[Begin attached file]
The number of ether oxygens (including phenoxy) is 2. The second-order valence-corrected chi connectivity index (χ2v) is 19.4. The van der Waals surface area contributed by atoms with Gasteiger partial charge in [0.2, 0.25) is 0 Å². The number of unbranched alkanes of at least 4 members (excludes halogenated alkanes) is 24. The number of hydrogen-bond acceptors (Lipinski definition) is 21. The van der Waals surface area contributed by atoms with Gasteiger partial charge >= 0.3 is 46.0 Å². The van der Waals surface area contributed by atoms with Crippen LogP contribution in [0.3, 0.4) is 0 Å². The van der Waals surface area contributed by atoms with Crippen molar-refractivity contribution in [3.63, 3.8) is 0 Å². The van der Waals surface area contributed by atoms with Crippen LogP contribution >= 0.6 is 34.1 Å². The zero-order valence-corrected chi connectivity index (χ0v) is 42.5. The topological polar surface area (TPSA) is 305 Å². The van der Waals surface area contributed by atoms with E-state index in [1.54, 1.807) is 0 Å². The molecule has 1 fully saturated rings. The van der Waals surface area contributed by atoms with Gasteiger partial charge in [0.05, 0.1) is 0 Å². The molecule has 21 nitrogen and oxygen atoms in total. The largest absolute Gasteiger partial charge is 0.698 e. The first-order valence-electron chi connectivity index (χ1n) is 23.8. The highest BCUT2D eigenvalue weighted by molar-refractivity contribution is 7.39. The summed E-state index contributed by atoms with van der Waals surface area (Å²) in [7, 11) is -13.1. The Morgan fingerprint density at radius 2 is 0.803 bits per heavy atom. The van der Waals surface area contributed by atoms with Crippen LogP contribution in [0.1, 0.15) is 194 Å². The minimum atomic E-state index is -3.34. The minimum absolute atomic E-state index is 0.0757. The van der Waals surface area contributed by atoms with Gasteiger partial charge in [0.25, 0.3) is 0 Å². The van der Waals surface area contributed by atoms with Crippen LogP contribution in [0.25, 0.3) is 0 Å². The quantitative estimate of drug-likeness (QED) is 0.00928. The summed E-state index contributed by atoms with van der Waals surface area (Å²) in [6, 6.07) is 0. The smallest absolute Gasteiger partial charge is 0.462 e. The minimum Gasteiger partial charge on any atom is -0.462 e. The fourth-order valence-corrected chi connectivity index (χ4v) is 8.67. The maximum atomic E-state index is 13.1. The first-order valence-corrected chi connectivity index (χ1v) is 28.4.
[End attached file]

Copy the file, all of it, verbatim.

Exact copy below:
The number of ether oxygens (including phenoxy) is 2. The second-order valence-corrected chi connectivity index (χ2v) is 19.4. The van der Waals surface area contributed by atoms with Gasteiger partial charge in [0.2, 0.25) is 0 Å². The number of unbranched alkanes of at least 4 members (excludes halogenated alkanes) is 24. The number of hydrogen-bond acceptors (Lipinski definition) is 21. The van der Waals surface area contributed by atoms with Gasteiger partial charge >= 0.3 is 46.0 Å². The van der Waals surface area contributed by atoms with Crippen LogP contribution in [0.3, 0.4) is 0 Å². The van der Waals surface area contributed by atoms with Crippen molar-refractivity contribution in [3.63, 3.8) is 0 Å². The van der Waals surface area contributed by atoms with Crippen LogP contribution >= 0.6 is 34.1 Å². The zero-order valence-corrected chi connectivity index (χ0v) is 42.5. The topological polar surface area (TPSA) is 305 Å². The van der Waals surface area contributed by atoms with E-state index in [1.54, 1.807) is 0 Å². The molecule has 1 fully saturated rings. The van der Waals surface area contributed by atoms with Gasteiger partial charge in [0.05, 0.1) is 0 Å². The molecule has 21 nitrogen and oxygen atoms in total. The largest absolute Gasteiger partial charge is 0.698 e. The first-order valence-electron chi connectivity index (χ1n) is 23.8. The highest BCUT2D eigenvalue weighted by molar-refractivity contribution is 7.39. The summed E-state index contributed by atoms with van der Waals surface area (Å²) in [7, 11) is -13.1. The Morgan fingerprint density at radius 2 is 0.803 bits per heavy atom. The van der Waals surface area contributed by atoms with Crippen LogP contribution in [0.1, 0.15) is 194 Å². The minimum atomic E-state index is -3.34. The minimum absolute atomic E-state index is 0.0757. The van der Waals surface area contributed by atoms with Gasteiger partial charge in [0.25, 0.3) is 0 Å². The van der Waals surface area contributed by atoms with Crippen LogP contribution in [0.25, 0.3) is 0 Å². The quantitative estimate of drug-likeness (QED) is 0.00928. The summed E-state index contributed by atoms with van der Waals surface area (Å²) in [6, 6.07) is 0. The smallest absolute Gasteiger partial charge is 0.462 e. The minimum Gasteiger partial charge on any atom is -0.462 e. The fourth-order valence-corrected chi connectivity index (χ4v) is 8.67. The maximum atomic E-state index is 13.1. The first-order valence-corrected chi connectivity index (χ1v) is 28.4.